“Chalk” Is a Silent Show Full of Sound

Lead Article, Reviews

By Mikey Miller
 
New York has its very own Charlie Chaplin! In the beautiful 99‑seat off‑off‑Broadway Kraine Theater (only one seat shy of qualifying as off‑Broadway), the stage is absolutely barren, except for a few revolving doors and a curtain upstage, separating the audience from the performer.
 
All of a sudden, a man wearing a hat and an overcoat emerges. He carries a coat rack with precisely one hanger. These are his only props. After a bit of predictable, yet still enjoyable, physical comedy, he reveals his pack of chalk. He pretends these sticks of chalk are cigarettes. He then draws a crude outline of a floor and a wall, and suddenly we are in a room. Objects recognizable as a window, a light switch, and a table are drawn, and we soon recognize that we are in the man’s living room.
 
Suddenly there is a knock at the door, and the man realizes he has no door, which he needs to create to let in the invisible person, after whom he’s obviously been pining. He soon turns his living area into a beacon of romance that would make anybody swoon. But, as is often the case in silent physical comedy, his efforts are less than successful. Hilarity continues to ensue, and finally, at the close of forty‑five joyous minutes, the man finds solace in sharing one of the simple joys in life ‑ an invisible butterfly, which is very much alive and thriving ‑ with an eager audience.
 
“Chalk” is a solo show created and performed by Alex Curtis, who has taken his clowning to the Edinburgh Fringe Festival, the New York Clown Theatre Festival, and the Gotham Storytelling Festival. From the moment he steps onstage (or rather, from the moment we see his hands, the first part of his body to make an entrance), Mr. Curtis immerses us in the world of this man he’s created. Each limb, facial feature, and everything in between embodies the spirit of this effervescent clown.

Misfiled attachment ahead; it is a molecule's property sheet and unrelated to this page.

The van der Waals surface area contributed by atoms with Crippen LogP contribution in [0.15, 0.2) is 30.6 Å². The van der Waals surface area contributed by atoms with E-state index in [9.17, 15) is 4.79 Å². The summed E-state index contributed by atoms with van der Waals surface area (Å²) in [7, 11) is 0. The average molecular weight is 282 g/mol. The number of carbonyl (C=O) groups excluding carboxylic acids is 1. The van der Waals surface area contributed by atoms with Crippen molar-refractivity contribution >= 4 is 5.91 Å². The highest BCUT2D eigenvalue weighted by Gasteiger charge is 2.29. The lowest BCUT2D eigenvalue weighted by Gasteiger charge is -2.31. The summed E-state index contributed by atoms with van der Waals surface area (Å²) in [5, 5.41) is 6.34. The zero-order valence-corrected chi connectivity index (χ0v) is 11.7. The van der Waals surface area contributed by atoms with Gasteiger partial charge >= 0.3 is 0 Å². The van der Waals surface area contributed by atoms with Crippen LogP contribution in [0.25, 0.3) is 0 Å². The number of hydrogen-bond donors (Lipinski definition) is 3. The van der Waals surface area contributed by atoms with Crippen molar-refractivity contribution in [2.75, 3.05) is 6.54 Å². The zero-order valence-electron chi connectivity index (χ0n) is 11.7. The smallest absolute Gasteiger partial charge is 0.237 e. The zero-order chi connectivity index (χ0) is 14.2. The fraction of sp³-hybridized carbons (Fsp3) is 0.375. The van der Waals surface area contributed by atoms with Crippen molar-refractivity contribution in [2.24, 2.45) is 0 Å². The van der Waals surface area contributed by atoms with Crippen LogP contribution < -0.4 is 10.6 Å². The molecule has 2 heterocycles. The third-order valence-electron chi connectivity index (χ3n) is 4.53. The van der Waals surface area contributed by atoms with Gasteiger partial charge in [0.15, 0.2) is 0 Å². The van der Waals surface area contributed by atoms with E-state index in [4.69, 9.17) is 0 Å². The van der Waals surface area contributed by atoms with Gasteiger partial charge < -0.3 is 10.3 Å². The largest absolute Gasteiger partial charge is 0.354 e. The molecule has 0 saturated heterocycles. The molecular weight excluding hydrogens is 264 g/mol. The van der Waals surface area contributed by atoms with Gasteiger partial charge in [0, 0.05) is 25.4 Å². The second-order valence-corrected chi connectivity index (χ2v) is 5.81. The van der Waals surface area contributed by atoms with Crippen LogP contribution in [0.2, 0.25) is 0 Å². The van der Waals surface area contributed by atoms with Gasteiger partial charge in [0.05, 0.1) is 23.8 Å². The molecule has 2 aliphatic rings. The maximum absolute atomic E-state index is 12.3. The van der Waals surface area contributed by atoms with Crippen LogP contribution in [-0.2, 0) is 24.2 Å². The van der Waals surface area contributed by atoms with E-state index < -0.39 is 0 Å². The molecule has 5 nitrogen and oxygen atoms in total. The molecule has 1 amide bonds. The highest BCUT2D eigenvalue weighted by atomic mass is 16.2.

Mr. Curtis is an absolute delight to watch, and even though he stays silent, his energy is so thoroughly infectious that it almost feels like he sings. Needless to say, Mr. Curtis has mastered the art of being a silent theatrical star.
 
Technically, the lighting and sound cues are so perfectly timed with Mr. Curtis’s onstage action that I wondered whether there was a human in the booth at all, controlling these elements.
 
Ultimately, Mr. Curtis’s show is about exploring the ups and downs, but mostly the little pleasures, of life, especially those that can be created by a little piece of chalk.

 
Chalk
Created and Performed by Alex Curtis
Directed by Caitlin Ryan O’Connell
Photo: courtesy of the production
November 9 and 23, and December 14 at 2:30 PM
Fringe BYOV 2019
Kraine Theater
85 East Fourth Street
New York City
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MIKEY MILLER is an actor, writer, and tutor based in Jersey City, NJ. He received his BA in English with a minor in theatre arts from the University of Pennsylvania in 2018. Since then, Mikey has acted in off-Broadway and regional productions and worked as a freelance writer for publications such as StageAgent and ShowTickets.
 

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